I have been trying to teach less about god and more historical significance of stuff in the Bible but I feel like a total fraud and I know this is not what the parents want for their kids. I want so bad to come out but I just can’t; our whole families go to this church. I think if I tell her it will lead to divorce. I love my wife and still believe strongly in a lot of the good values taught in the Bible. Something has got to give, please help!

Answer by SmartLX:
Tim, it sounds like it sucks to be you, and believe me when I say this does not make me happy. I don’t do this often, but I’ve changed your first name in your “question” so that someone in your family or congregation doesn’t stumble across this site and peg you. I’m not saying that “coming out” to your community as an atheist is necessarily the wrong thing to do, but if you go for it you should definitely wait until you’re ready.

The good news is that you are far from alone. May I introduce the Clergy Project, an online community specifically created (partly by Daniel Dennett) for members of the clergy who have lost their faith. They’ll have far better advice than me on dealing with your still-religious friends and family, telling your secret, making a living after leaving the church and so on. They’ve had a lot of good publicity lately, so you can go in with your eyes open. Importantly, they are completely confidential until you decide to go public, which you may choose not to.

I urge you to present yourself to the Clergy Project, because people in your unfortunate situation are the very reason it exists. Dennett conducted a study beforehand which found huge numbers of non-believing clergy, most of them feeling just as trapped as you. I say again, you are not alone.

Leaving Islam as a Teenager

Question from Ayesha:

I feel the need to clarify that I am a teenager who used to be a Muslim, until recently when I just couldn’t pretend to myself that I believed in a God. Many of my friends know, and they don’t mind. The thing is my mother is completely religious and if she knew I was an atheist… well I don’t know. I want to tell her but I don’t know how to bring my point across without flushing and ending up looking confused.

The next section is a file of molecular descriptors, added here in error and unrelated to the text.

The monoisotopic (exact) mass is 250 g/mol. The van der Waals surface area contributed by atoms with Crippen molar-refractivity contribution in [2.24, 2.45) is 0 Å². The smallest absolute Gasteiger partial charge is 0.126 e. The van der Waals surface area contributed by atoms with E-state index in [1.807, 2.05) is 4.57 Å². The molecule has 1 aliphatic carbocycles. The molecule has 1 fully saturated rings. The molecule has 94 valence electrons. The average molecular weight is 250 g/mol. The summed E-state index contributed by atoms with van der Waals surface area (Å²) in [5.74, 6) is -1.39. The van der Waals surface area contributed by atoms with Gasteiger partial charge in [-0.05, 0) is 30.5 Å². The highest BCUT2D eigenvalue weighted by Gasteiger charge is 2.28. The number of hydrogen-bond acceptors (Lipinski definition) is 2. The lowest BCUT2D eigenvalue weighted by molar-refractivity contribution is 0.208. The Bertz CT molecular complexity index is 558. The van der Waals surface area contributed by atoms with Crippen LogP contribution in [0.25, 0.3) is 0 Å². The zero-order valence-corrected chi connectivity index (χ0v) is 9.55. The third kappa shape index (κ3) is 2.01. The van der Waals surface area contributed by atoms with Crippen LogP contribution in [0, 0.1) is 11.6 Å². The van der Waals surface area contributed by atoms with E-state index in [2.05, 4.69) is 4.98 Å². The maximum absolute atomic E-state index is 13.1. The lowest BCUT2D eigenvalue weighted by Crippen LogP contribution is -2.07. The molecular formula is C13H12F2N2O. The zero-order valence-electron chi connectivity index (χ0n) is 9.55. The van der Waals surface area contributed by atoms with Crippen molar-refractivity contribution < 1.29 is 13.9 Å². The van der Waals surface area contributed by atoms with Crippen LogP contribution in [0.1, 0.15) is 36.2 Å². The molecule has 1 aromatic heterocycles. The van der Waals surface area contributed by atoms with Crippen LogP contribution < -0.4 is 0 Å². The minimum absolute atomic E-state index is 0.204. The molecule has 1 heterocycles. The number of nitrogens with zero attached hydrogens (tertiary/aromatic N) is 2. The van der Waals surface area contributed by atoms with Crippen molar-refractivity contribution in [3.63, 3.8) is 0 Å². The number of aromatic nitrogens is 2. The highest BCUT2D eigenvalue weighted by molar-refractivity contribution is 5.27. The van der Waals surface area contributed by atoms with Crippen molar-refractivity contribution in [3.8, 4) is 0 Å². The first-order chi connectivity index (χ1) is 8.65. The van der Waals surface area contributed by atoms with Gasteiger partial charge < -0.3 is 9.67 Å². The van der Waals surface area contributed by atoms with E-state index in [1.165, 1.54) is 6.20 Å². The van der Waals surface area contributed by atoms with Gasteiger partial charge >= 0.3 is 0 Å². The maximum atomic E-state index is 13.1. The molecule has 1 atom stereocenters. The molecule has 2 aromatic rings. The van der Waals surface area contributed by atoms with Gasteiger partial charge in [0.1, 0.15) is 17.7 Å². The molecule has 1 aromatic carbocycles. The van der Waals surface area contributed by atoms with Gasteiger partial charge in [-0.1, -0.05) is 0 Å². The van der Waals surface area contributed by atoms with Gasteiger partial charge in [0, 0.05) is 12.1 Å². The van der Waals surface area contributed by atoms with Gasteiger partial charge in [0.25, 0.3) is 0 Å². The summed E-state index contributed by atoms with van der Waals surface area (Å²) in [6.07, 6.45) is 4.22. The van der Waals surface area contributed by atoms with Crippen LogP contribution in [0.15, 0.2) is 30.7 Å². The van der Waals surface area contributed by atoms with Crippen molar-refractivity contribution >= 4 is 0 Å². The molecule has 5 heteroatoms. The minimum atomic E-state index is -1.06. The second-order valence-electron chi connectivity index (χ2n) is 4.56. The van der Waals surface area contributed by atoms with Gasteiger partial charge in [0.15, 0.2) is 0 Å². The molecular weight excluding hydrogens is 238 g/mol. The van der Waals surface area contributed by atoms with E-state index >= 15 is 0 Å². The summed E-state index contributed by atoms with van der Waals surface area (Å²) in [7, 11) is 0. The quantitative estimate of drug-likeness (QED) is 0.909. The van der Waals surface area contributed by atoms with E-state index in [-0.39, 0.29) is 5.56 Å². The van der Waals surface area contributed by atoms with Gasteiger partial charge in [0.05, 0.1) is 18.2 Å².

I suppose what I’m trying to ask is how does one go about trying to make others understand that your life isn’t just determined on your religion status and how to truly explain to someone – in my case, my mother – that just because you don’t believe in a God doesn’t automaticially make you a bad person? How would I tell her?

Answer by SmartLX:
If I were to take your question at face value, it would be truly tragic. Do you really think that your mother, who’s known you all your life, would suddenly and completely invert her view of you if she knew you’ve lost your faith? I hope she knows you better than that. You’re still the same person.

I’m not saying she won’t have a strong reaction, I just don’t think that’ll be it. My guess is that she’ll ultimately be afraid for you. Not only will you be inviting Allah’s wrath from her perspective, but other Muslims might become very aggressive towards you. Even “moderate” Muslims believe (and can often be made to admit) that the proper penalty for apostasy (leaving the faith) is death. Even in a country where people don’t usually follow through with that, they may feel justified in victimising quitters in other ways.

If you decide you do want to tell her, firstly it’s entirely up to you when you do it, and a lot of people roughly in your position do it after they’ve left home. Depending on the rules of your family you may not be able to leave home by yourself, but consider the timing carefully regardless.

When you get around to it, let her know you’re open to questions. She’ll have many, even if she doesn’t ask any, and foremost among them will be, “Why?” It could also be a while before she asks anything because she might have to calm down first.

She’s likely to suggest various methods of restoring your faith, for example increased mosque attendance, Muslim camps (I’m guessing) and other group activities. You know what’s available better than I do. If you don’t want to be put through this, have ready explanations of why they won’t work. This might not actually save you, but it will lessen her shock and frustration when you return unmoved.

Ultimately I’m trying to advise one person I don’t know about dealing with another person I don’t know, and there’s only so much I can predict about what will happen. (I don’t know how proper Dear Abby columnists do it every week.) I think it’ll help others if we know what happens to you, so if you go ahead with all this please let us know how you go in a comment. Best of luck.